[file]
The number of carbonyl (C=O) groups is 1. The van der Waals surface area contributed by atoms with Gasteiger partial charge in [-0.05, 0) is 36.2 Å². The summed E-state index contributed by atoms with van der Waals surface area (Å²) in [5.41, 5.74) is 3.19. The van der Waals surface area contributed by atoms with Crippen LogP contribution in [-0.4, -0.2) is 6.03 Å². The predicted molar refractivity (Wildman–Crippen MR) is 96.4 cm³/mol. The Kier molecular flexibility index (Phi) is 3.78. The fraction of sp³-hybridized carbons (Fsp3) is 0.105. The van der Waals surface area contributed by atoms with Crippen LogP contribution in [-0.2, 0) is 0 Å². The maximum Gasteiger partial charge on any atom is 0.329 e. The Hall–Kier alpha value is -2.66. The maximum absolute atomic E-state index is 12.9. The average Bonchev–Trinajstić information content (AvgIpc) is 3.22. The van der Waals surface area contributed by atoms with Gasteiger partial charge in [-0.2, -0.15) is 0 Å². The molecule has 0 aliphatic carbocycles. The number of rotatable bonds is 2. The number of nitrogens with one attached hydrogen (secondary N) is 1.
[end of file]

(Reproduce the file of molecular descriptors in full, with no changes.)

The number of carbonyl (C=O) groups is 1. The van der Waals surface area contributed by atoms with Gasteiger partial charge in [-0.05, 0) is 36.2 Å². The summed E-state index contributed by atoms with van der Waals surface area (Å²) in [5.41, 5.74) is 3.19. The van der Waals surface area contributed by atoms with Crippen LogP contribution in [-0.4, -0.2) is 6.03 Å². The predicted molar refractivity (Wildman–Crippen MR) is 96.4 cm³/mol. The Kier molecular flexibility index (Phi) is 3.78. The fraction of sp³-hybridized carbons (Fsp3) is 0.105. The van der Waals surface area contributed by atoms with Crippen LogP contribution in [-0.2, 0) is 0 Å². The maximum Gasteiger partial charge on any atom is 0.329 e. The Hall–Kier alpha value is -2.66. The maximum absolute atomic E-state index is 12.9. The average Bonchev–Trinajstić information content (AvgIpc) is 3.22. The van der Waals surface area contributed by atoms with Gasteiger partial charge in [-0.2, -0.15) is 0 Å². The molecule has 0 aliphatic carbocycles. The number of rotatable bonds is 2. The number of nitrogens with one attached hydrogen (secondary N) is 1.